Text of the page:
SALT LAKE CITY – The 26-year-old driver of a tour bus that crashed in Utah and killed three Japanese tourists last year pleaded guilty Tuesday to reduced charges.
As part of an agreement with prosecutors, Yasushi Mikuni made the plea to three counts of operating a vehicle negligently causing serious injury or death. In exchange, prosecutors dropped seven other felony and three misdemeanor charges, defense attorney Keith Barnes told The Associated Press.
Mikuni could face up to 15 years in prison at his sentencing, set for Aug. 5 in 5th District Court in Cedar City. Prosecutors have agreed to recommend that the sentences are served concurrently, Barnes said.
Utah Highway Patrol investigators said that on the day of the crash, Mikuni was driving on seven hours of sleep, nicotine gum and energy drinks. Investigators have said they didn't believe Mikuni was impaired while driving, but that he was sleep-deprived.
His lawyer told the AP that Mikuni "has been very remorseful and feels great sorrow for what he has done. He wants the victims in the case to have some closure. Mr. Mikuni would also like some closure for himself, so that's why, under these difficult circumstances, this was the right plea."
Barnes said Mikuni is drafting a letter expressing his remorse to the families of the victims and that the Iron County attorney's office has been asked to distribute it on his behalf.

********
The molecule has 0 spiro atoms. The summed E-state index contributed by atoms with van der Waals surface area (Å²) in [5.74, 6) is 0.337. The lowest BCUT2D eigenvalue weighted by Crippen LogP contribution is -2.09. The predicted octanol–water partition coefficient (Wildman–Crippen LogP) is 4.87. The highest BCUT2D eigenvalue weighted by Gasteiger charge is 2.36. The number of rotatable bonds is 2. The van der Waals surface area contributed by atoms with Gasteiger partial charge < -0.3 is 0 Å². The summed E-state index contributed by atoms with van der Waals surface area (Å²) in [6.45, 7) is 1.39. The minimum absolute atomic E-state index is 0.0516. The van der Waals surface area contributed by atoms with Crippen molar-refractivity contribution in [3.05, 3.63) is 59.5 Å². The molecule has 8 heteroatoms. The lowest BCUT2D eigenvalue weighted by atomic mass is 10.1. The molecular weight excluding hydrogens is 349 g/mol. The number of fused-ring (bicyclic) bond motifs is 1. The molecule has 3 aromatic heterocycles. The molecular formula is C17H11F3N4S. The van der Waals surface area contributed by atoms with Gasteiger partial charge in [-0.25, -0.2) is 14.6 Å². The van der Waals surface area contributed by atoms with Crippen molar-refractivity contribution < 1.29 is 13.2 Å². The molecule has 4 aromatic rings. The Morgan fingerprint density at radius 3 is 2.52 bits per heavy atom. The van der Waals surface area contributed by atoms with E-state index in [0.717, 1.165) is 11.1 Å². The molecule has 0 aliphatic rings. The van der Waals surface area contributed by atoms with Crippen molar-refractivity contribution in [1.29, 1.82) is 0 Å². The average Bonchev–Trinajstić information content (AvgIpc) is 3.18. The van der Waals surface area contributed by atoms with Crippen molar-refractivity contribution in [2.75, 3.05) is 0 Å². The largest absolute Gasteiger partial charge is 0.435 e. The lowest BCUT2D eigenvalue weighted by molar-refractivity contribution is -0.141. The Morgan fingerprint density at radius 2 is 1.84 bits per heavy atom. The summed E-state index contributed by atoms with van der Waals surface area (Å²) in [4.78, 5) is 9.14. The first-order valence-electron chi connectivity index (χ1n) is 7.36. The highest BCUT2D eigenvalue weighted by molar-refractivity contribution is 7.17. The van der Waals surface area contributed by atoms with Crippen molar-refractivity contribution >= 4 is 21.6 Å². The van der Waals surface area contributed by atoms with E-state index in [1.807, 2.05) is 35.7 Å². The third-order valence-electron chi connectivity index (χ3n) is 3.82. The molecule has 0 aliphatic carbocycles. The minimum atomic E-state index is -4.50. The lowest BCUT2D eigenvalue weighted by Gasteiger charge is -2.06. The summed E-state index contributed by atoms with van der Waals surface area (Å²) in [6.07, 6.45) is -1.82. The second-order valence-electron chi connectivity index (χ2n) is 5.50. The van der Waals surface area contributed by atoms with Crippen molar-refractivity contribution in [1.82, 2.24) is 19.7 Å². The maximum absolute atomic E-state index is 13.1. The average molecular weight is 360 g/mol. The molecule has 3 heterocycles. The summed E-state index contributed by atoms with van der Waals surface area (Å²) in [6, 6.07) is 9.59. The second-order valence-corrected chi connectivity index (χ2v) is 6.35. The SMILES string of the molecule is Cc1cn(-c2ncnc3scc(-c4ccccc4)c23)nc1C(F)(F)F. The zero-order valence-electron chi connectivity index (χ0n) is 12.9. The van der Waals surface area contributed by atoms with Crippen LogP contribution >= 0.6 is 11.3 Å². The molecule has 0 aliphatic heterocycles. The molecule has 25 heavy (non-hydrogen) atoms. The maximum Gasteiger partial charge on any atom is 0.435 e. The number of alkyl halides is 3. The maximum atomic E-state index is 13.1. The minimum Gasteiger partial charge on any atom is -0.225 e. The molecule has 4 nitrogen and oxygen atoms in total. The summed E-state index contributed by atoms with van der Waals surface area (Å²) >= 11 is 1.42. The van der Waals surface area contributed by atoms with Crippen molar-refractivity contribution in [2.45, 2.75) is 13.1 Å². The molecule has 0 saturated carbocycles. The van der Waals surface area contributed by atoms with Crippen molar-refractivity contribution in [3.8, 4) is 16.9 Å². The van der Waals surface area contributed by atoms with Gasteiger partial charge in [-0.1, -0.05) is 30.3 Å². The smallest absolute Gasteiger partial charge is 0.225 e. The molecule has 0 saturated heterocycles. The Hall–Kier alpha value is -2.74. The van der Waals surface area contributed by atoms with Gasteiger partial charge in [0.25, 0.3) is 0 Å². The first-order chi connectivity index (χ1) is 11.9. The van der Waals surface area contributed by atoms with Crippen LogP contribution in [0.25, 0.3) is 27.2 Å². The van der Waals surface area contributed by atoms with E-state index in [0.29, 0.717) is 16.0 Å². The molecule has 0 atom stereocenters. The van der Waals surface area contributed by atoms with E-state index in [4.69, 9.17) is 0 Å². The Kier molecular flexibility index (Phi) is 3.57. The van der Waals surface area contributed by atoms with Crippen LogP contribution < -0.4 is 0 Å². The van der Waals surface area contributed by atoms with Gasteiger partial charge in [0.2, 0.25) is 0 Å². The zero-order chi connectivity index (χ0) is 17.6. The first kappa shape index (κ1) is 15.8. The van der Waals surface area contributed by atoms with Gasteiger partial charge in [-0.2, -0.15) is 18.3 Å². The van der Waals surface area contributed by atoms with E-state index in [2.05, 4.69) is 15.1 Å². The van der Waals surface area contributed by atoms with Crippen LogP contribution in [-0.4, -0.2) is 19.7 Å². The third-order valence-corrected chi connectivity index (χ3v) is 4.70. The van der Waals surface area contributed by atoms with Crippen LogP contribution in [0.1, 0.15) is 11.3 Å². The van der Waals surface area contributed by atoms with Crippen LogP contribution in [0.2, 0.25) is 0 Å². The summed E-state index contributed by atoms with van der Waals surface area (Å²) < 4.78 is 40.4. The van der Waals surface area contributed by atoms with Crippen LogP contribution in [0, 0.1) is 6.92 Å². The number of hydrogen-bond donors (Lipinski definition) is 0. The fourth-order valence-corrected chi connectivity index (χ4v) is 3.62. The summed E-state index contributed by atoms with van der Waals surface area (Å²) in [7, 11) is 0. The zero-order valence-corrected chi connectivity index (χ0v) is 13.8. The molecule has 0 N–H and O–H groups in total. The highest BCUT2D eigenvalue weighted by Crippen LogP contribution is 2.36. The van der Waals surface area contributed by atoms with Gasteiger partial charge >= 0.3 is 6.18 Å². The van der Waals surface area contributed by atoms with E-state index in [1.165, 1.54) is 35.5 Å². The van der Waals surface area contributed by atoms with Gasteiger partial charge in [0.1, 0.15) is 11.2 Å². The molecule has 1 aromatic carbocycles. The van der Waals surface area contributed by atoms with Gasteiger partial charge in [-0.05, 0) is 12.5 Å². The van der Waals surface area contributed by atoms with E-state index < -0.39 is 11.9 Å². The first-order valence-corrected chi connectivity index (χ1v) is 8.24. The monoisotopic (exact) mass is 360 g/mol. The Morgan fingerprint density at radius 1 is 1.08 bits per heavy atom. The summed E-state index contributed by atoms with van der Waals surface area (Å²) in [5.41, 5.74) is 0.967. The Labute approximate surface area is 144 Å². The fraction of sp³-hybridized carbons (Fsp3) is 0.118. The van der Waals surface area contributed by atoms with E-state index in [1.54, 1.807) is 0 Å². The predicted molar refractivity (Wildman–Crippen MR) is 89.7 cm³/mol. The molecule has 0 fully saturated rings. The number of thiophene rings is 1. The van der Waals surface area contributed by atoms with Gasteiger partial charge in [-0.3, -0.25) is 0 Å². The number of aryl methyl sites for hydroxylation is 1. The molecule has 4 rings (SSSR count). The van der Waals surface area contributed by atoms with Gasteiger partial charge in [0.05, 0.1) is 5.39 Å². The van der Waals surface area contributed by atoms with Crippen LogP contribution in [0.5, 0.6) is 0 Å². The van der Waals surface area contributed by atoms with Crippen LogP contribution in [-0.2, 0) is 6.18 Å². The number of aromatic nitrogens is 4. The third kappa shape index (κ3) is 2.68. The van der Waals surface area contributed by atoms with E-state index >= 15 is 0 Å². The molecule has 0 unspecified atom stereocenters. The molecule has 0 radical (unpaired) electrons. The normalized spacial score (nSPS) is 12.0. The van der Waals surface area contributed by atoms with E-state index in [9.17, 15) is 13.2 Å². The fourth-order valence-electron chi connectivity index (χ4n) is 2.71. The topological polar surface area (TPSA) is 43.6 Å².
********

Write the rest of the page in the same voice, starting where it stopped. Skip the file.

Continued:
A message left for county attorney Scott Garrett was not immediately returned.
Mikuni is a Japanese citizen who lived in Las Vegas on a work and education visa. He has been free on $50,000 bond and will remain free pending the sentencing, Barnes said.
The tour bus carrying 14 Japanese tourists was headed from Las Vegas to national parks in Utah when it rolled over on Interstate 15, about 250 miles south of Salt Lake City.
Mikuni, who escaped the accident with minor injuries, was driving for Canyon Transportation Inc. of the Salt Lake City suburb of Sandy. He picked up the group in Las Vegas for a four-day tour of Utah's national parks and Arizona's Grand Canyon, according to troopers and tour organizers.
The bus had stopped at Zion National Park and was en route to Bryce Canyon National Park when it rolled over. Utah Highway Patrol investigators said he flew to Salt Lake City and drove the tour bus to Las Vegas — about a seven-hour drive at the speed limit — the day before the crash.
"The main reason we feel this accident happened was that he was driving too many hours and didn't have enough sleep the night before," UHP Sgt. Ryan Bauer said after the accident.
Killed in the crash were Hiroki Hayase, 20, of Osaka, Japan; Junji Hoshino, 38, and his wife, Junko Hoshino, 40, from Shinjuku, Japan.
Hayase's parents have filed a personal injury lawsuit in Utah's 3rd District Court against Mikuni and the travel companies tied to the trip. Attorneys for the family said the Hayases and their daughter were also injured in the crash and that Akemi Hayase's injuries left her a paraplegic.
The lawsuit seeks unspecified financial damages for the pain and suffering, medical expenses, funeral expenses for their son and other damages. It contends that Mikuni, the Utah-based travel companies Canyon Transportation and Western Leisure Inc., and two Japanese tourism companies were negligent and failed to ensure the safety of travelers.
The first lawsuit stemming from the accident was filed in October. Court papers say Kei and Mai Maeda were celebrating their wedding anniversary when the crash left him with a broken neck and her with a punctured lung and an eye injury.
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